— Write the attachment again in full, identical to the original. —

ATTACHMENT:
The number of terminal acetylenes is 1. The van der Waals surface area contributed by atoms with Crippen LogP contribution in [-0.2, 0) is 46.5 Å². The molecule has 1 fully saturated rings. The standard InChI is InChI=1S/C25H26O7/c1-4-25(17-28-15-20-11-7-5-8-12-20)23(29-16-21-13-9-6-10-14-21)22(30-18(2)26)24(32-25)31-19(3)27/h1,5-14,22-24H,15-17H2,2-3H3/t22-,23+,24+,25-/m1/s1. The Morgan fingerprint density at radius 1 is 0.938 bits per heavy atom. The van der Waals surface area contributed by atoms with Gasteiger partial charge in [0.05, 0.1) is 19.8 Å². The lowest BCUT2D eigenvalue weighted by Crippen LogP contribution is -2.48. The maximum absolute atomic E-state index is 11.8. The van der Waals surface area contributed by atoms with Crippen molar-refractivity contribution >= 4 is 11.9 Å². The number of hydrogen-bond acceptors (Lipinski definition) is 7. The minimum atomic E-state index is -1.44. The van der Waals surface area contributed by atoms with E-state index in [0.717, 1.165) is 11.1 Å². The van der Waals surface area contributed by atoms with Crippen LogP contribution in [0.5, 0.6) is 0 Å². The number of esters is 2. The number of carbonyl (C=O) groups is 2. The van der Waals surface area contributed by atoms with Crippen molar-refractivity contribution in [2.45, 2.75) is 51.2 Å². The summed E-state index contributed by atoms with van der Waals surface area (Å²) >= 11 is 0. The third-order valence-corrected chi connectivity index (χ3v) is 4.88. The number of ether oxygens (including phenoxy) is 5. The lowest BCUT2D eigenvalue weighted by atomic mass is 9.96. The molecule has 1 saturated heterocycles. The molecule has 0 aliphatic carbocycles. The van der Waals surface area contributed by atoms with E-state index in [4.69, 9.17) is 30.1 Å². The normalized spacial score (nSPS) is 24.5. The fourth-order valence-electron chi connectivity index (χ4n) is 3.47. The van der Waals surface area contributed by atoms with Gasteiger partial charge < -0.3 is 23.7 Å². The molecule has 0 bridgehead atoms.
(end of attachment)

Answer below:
The number of terminal acetylenes is 1. The van der Waals surface area contributed by atoms with Crippen LogP contribution in [-0.2, 0) is 46.5 Å². The molecule has 1 fully saturated rings. The standard InChI is InChI=1S/C25H26O7/c1-4-25(17-28-15-20-11-7-5-8-12-20)23(29-16-21-13-9-6-10-14-21)22(30-18(2)26)24(32-25)31-19(3)27/h1,5-14,22-24H,15-17H2,2-3H3/t22-,23+,24+,25-/m1/s1. The Morgan fingerprint density at radius 1 is 0.938 bits per heavy atom. The van der Waals surface area contributed by atoms with Gasteiger partial charge in [0.05, 0.1) is 19.8 Å². The lowest BCUT2D eigenvalue weighted by Crippen LogP contribution is -2.48. The maximum absolute atomic E-state index is 11.8. The van der Waals surface area contributed by atoms with Crippen molar-refractivity contribution >= 4 is 11.9 Å². The number of hydrogen-bond acceptors (Lipinski definition) is 7. The minimum atomic E-state index is -1.44. The van der Waals surface area contributed by atoms with E-state index in [0.717, 1.165) is 11.1 Å². The van der Waals surface area contributed by atoms with Crippen LogP contribution in [0.5, 0.6) is 0 Å². The number of esters is 2. The number of carbonyl (C=O) groups is 2. The van der Waals surface area contributed by atoms with Crippen molar-refractivity contribution in [2.45, 2.75) is 51.2 Å². The summed E-state index contributed by atoms with van der Waals surface area (Å²) >= 11 is 0. The third-order valence-corrected chi connectivity index (χ3v) is 4.88. The number of ether oxygens (including phenoxy) is 5. The lowest BCUT2D eigenvalue weighted by atomic mass is 9.96. The molecule has 1 saturated heterocycles. The molecule has 0 aliphatic carbocycles. The van der Waals surface area contributed by atoms with E-state index in [4.69, 9.17) is 30.1 Å². The normalized spacial score (nSPS) is 24.5. The fourth-order valence-electron chi connectivity index (χ4n) is 3.47. The van der Waals surface area contributed by atoms with Gasteiger partial charge < -0.3 is 23.7 Å². The molecule has 0 bridgehead atoms.